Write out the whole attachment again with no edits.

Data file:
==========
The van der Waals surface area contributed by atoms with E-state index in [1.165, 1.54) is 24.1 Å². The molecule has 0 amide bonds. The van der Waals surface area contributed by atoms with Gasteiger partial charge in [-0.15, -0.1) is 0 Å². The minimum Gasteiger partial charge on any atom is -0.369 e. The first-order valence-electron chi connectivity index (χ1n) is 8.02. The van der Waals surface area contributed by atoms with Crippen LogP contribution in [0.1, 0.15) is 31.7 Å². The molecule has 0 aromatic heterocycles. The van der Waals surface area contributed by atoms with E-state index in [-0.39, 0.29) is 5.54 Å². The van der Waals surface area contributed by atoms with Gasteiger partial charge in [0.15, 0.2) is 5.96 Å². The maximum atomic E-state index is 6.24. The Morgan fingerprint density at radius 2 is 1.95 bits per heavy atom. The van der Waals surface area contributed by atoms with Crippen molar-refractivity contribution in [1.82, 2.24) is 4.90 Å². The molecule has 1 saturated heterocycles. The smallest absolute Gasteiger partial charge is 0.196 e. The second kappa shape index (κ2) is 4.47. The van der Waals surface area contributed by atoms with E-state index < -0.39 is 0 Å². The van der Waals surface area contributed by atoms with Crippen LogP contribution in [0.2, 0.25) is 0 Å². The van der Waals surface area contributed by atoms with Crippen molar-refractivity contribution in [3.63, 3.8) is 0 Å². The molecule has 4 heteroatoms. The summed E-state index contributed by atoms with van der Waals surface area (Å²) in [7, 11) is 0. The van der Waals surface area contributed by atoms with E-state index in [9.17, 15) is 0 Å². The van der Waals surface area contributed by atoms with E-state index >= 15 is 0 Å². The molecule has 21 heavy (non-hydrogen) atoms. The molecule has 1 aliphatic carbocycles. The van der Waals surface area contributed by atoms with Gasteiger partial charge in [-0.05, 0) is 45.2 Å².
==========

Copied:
The van der Waals surface area contributed by atoms with E-state index in [1.165, 1.54) is 24.1 Å². The molecule has 0 amide bonds. The van der Waals surface area contributed by atoms with Gasteiger partial charge in [-0.15, -0.1) is 0 Å². The minimum Gasteiger partial charge on any atom is -0.369 e. The first-order valence-electron chi connectivity index (χ1n) is 8.02. The van der Waals surface area contributed by atoms with Crippen LogP contribution in [0.1, 0.15) is 31.7 Å². The molecule has 0 aromatic heterocycles. The van der Waals surface area contributed by atoms with E-state index in [-0.39, 0.29) is 5.54 Å². The van der Waals surface area contributed by atoms with Gasteiger partial charge in [0.15, 0.2) is 5.96 Å². The maximum atomic E-state index is 6.24. The Morgan fingerprint density at radius 2 is 1.95 bits per heavy atom. The van der Waals surface area contributed by atoms with Crippen molar-refractivity contribution in [1.82, 2.24) is 4.90 Å². The molecule has 1 saturated heterocycles. The smallest absolute Gasteiger partial charge is 0.196 e. The second kappa shape index (κ2) is 4.47. The van der Waals surface area contributed by atoms with E-state index < -0.39 is 0 Å². The van der Waals surface area contributed by atoms with Crippen LogP contribution in [0.2, 0.25) is 0 Å². The van der Waals surface area contributed by atoms with Crippen molar-refractivity contribution in [3.63, 3.8) is 0 Å². The molecule has 4 heteroatoms. The summed E-state index contributed by atoms with van der Waals surface area (Å²) in [7, 11) is 0. The van der Waals surface area contributed by atoms with E-state index in [9.17, 15) is 0 Å². The van der Waals surface area contributed by atoms with E-state index >= 15 is 0 Å². The molecule has 21 heavy (non-hydrogen) atoms. The molecule has 1 aliphatic carbocycles. The van der Waals surface area contributed by atoms with Gasteiger partial charge in [-0.05, 0) is 45.2 Å².